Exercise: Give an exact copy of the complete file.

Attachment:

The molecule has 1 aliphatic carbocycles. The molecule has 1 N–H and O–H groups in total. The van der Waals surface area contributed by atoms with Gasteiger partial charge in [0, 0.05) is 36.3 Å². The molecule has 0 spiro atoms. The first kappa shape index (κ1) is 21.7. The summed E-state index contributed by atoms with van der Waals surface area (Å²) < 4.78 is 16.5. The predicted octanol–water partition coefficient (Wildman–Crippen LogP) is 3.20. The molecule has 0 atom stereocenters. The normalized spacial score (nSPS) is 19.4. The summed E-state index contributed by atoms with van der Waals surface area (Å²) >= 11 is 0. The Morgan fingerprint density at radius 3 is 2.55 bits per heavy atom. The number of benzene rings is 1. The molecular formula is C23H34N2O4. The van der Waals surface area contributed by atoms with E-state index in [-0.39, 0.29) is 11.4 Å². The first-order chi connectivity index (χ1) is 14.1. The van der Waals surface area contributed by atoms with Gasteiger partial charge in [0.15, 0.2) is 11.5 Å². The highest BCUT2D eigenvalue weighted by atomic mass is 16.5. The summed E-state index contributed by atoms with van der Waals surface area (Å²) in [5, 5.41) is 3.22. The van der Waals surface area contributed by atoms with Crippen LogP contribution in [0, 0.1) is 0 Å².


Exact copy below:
The molecule has 1 aliphatic carbocycles. The molecule has 1 N–H and O–H groups in total. The van der Waals surface area contributed by atoms with Gasteiger partial charge in [0, 0.05) is 36.3 Å². The molecule has 0 spiro atoms. The first kappa shape index (κ1) is 21.7. The summed E-state index contributed by atoms with van der Waals surface area (Å²) < 4.78 is 16.5. The predicted octanol–water partition coefficient (Wildman–Crippen LogP) is 3.20. The molecule has 0 atom stereocenters. The normalized spacial score (nSPS) is 19.4. The summed E-state index contributed by atoms with van der Waals surface area (Å²) >= 11 is 0. The Morgan fingerprint density at radius 3 is 2.55 bits per heavy atom. The number of benzene rings is 1. The molecular formula is C23H34N2O4. The van der Waals surface area contributed by atoms with E-state index in [-0.39, 0.29) is 11.4 Å². The first-order chi connectivity index (χ1) is 14.1. The van der Waals surface area contributed by atoms with Gasteiger partial charge in [0.15, 0.2) is 11.5 Å². The highest BCUT2D eigenvalue weighted by atomic mass is 16.5. The summed E-state index contributed by atoms with van der Waals surface area (Å²) in [5, 5.41) is 3.22. The van der Waals surface area contributed by atoms with Crippen LogP contribution in [0, 0.1) is 0 Å².